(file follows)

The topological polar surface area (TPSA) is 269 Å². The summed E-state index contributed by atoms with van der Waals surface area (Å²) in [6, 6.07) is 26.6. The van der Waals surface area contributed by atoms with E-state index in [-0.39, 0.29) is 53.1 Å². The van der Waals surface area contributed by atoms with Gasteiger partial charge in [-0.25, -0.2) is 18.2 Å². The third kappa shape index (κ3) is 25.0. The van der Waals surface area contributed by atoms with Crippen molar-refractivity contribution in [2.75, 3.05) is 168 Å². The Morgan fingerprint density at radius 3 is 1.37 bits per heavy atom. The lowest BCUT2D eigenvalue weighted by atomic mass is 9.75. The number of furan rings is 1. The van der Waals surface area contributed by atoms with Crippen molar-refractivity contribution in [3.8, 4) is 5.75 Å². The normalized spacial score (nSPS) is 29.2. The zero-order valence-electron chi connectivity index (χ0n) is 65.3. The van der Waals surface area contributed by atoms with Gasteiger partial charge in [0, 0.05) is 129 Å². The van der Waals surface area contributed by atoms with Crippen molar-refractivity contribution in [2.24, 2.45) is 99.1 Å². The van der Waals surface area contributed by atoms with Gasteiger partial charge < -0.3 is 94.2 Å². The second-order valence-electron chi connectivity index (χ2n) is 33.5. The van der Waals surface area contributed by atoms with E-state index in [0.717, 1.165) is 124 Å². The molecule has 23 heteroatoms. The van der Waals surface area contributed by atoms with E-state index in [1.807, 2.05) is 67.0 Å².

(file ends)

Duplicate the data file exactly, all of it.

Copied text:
The topological polar surface area (TPSA) is 269 Å². The summed E-state index contributed by atoms with van der Waals surface area (Å²) in [6, 6.07) is 26.6. The van der Waals surface area contributed by atoms with E-state index in [-0.39, 0.29) is 53.1 Å². The van der Waals surface area contributed by atoms with Gasteiger partial charge in [-0.25, -0.2) is 18.2 Å². The third kappa shape index (κ3) is 25.0. The van der Waals surface area contributed by atoms with Crippen molar-refractivity contribution in [2.75, 3.05) is 168 Å². The Morgan fingerprint density at radius 3 is 1.37 bits per heavy atom. The lowest BCUT2D eigenvalue weighted by atomic mass is 9.75. The number of furan rings is 1. The van der Waals surface area contributed by atoms with Crippen molar-refractivity contribution in [3.8, 4) is 5.75 Å². The normalized spacial score (nSPS) is 29.2. The zero-order valence-electron chi connectivity index (χ0n) is 65.3. The van der Waals surface area contributed by atoms with Gasteiger partial charge in [0, 0.05) is 129 Å². The van der Waals surface area contributed by atoms with Crippen molar-refractivity contribution in [2.24, 2.45) is 99.1 Å². The van der Waals surface area contributed by atoms with Gasteiger partial charge < -0.3 is 94.2 Å². The second-order valence-electron chi connectivity index (χ2n) is 33.5. The van der Waals surface area contributed by atoms with E-state index in [0.717, 1.165) is 124 Å². The molecule has 23 heteroatoms. The van der Waals surface area contributed by atoms with E-state index in [1.807, 2.05) is 67.0 Å².